HEALTHCARE APPLICATION
Going forward, bodyscanning may be adopted by mainstream health care providers, as they can be used to identify a person’s risk of obesity-related diseases.

A study by the University of California suggests that body composition analysis could have a place in mainstream healthcare, as body composition measurements, such as waist circumference and visceral fat, are better predictors of obesity-related diseases and mortality than BMI.

Indeed, one local authority client of boditrax is already set to receive a gold standard accreditation from the World Health Organization for using their body scanner to track and evidence results in its large-scale obesity management programme.

Sign up here to get Fit Tech's weekly ezine and every issue of Fit Tech magazine free on digital.
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features

Technology: Body scanners – shaping the future?

Mirrors and scales can be dispiriting for those starting a fitness regime. But with body scanning offering a realistic picture of how the body changes with exercise, Kath Hudson investigates if this technology could be a key retention tool

Published in Health Club Management 2017 issue 8

Most people take out a gym membership full of enthusiasm and good intentions. However, those trying to slim down or bulk up can quickly lose heart and stop going to the gym if the scales fail to move noticeably after a few workouts.

As such, body composition scanning could be a game changer for gym-goers and owners – improving both customer results and retention. These scanners, which are now both affordable for clubs and easy to use, give a true 360 degree, 3D visual of the body, inside and out. They show how hydration levels affect weight and when fat is giving way to muscle, even if the mirrors and scales aren’t reflecting this yet – providing the type of motivation people need to keep coming back to the gym.

“Most people start by saying they want to lose weight, when they really mean they want to lose body fat, so to train really hard for three months and maintain a similar weight can be very demotivating,” says boditrax co-founder, Nick Stillman. “Body composition scanning allows operators to not only prove the efficacy of their advice and facilities, but also allows members to see that real change is happening and that they are achieving their goals – you just can’t see that level of detail on the scales or in the mirror.”

US health club, Bode Central, is an early adopter of the technology, investing in an Accuniq analyser in order to differentiate itself. “Right away the members loved it as they received information that was specific and relevant to them, showing levels of fat, muscle and water,” says treasurer, Glenn Gajeski. “For those trying to lose weight, the results are uplifting, as they show how muscle mass has improved. It keeps members inspired by seeing positives straight away.”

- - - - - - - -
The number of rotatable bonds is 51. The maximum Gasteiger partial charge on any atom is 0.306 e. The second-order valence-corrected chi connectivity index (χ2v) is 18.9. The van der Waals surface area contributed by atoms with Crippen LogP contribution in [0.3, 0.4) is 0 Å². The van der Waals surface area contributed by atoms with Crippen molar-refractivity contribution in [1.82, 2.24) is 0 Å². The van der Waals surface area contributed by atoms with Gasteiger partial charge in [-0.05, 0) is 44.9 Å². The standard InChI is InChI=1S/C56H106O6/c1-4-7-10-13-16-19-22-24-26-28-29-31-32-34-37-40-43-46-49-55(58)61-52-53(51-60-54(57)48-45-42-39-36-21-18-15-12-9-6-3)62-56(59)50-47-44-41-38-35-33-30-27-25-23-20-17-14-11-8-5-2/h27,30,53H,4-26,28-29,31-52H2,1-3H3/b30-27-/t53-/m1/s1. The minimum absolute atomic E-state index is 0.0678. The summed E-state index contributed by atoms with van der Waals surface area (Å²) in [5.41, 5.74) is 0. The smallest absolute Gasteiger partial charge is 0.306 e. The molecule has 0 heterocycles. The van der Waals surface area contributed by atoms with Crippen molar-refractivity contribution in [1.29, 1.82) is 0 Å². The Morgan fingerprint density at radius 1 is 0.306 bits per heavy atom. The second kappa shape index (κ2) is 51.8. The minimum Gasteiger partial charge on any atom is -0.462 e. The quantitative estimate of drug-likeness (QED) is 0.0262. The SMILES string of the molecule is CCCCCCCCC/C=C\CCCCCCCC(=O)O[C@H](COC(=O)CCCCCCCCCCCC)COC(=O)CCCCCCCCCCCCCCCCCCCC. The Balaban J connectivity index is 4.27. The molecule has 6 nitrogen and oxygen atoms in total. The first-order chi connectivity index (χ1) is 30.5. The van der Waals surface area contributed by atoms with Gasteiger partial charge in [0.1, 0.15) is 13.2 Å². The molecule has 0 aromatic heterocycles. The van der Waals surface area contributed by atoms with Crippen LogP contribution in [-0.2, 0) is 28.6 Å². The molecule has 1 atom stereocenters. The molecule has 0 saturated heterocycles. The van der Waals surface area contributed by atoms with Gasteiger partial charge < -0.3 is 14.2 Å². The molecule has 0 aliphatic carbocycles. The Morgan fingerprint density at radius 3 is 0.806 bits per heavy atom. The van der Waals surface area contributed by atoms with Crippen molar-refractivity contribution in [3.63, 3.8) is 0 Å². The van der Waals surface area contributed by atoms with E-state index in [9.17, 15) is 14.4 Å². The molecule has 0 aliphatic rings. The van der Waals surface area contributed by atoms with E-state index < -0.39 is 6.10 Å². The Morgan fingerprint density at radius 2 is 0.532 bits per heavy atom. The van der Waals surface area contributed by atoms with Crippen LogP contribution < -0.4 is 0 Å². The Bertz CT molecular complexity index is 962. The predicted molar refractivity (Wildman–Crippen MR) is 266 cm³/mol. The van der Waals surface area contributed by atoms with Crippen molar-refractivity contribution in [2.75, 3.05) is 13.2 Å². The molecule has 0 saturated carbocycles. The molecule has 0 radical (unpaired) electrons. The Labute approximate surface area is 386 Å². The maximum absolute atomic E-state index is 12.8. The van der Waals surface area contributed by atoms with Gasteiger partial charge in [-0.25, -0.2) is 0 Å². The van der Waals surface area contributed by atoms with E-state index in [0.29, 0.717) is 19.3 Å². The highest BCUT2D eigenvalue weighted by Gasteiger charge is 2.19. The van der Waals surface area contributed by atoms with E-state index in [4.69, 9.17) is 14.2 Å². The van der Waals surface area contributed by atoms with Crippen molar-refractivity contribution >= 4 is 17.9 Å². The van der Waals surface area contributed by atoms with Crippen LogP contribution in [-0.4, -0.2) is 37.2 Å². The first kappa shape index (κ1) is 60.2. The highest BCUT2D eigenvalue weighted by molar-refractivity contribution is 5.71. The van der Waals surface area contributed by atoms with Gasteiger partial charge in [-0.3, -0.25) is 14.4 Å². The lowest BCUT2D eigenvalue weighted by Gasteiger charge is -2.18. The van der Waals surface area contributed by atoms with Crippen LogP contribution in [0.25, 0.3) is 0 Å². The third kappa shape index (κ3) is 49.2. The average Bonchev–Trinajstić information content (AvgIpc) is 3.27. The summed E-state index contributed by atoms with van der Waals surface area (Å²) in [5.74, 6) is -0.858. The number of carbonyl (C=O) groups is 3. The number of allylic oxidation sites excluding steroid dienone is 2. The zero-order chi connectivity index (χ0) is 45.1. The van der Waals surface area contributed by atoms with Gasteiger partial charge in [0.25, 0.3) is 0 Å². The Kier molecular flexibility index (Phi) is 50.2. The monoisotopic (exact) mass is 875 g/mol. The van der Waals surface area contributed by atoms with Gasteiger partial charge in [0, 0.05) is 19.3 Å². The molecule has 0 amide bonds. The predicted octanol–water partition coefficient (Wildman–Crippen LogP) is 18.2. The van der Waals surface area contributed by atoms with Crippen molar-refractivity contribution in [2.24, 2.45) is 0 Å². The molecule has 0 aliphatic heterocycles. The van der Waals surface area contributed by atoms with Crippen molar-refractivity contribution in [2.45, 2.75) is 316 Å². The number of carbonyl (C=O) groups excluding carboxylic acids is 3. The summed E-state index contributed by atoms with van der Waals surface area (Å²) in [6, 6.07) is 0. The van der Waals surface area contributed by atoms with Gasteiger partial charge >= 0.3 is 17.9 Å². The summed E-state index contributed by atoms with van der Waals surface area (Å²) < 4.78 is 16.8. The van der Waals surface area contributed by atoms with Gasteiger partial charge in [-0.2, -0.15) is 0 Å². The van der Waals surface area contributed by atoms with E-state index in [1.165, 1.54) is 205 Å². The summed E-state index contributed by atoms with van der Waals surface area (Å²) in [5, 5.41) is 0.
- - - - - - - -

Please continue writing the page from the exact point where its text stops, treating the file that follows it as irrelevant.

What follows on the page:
The information provided by the scanners also allows PTs and instructors to be more precise in their programming, which further improves results and therefore motivation. It also creates a natural way for instructors and PTs to keep checking in with members.

The West Wood Club in Dublin is in the early stages of implementing a Styku unit into its programmes. Gym manager Nick Whiteway says the members love it. “We decided to purchase a scanner to make our assessments as accurate and consistent as possible. Working in conjunction with our personal trainers’ knowledge, skills and sensitivity, it offers a timescale on losing a chosen amount of body fat.”

MARKETING HOOK
It’s still early days for this technology, so investing in a scanner could act as a marketing hook, making your club stand out from the crowd. Offering scans to prospects looking around the club, or to people at an open day, could be the clincher for a new membership. By showing countless circumference measurements, profiles, silhouettes and cross sections of the body, the scans often serve as a call to action.

They can be used either as a secondary revenue stream, or the service can be included in a premium membership, which means most clubs are seeing a swift return on investment. Owner of 3-1-5 Health Club in Lancaster, Sean Thornton, says the club saw a return on investment just 12 weeks after buying a Styku scanner. “We're using it as a gateway tool for every new member who joins, as a way to increase uptake for our body transformation programmes,” he says.

“It has enabled us to differentiate our business from other operators and champion the knowledge and expertise of our exercise professionals. It has proved to be a fast, effective and unobtrusive way of collecting consistent and valuable data, which is tracked over four to 12 weeks.”

Those clubs using scanners report that they are very popular among members. After trialling boditrax scanners in eight clubs in September 2015, David Lloyd Leisure now has more than 100 monitors across its UK and European estate, and it includes the service as a standard part of member programmes.

“Due to the popularity among members and trainers, a decision was made very quickly to roll out boditrax to all of our clubs during 2016,” says Michelle Dand, group health and fitness manager at David Lloyd Leisure. “Users love the fact they can get 14 different body statistics within just 30 seconds, which can then be tracked and reviewed either immediately on the monitor, online via our members’ area or via our David Lloyd boditrax app, with goal setting and activity tracking also available.”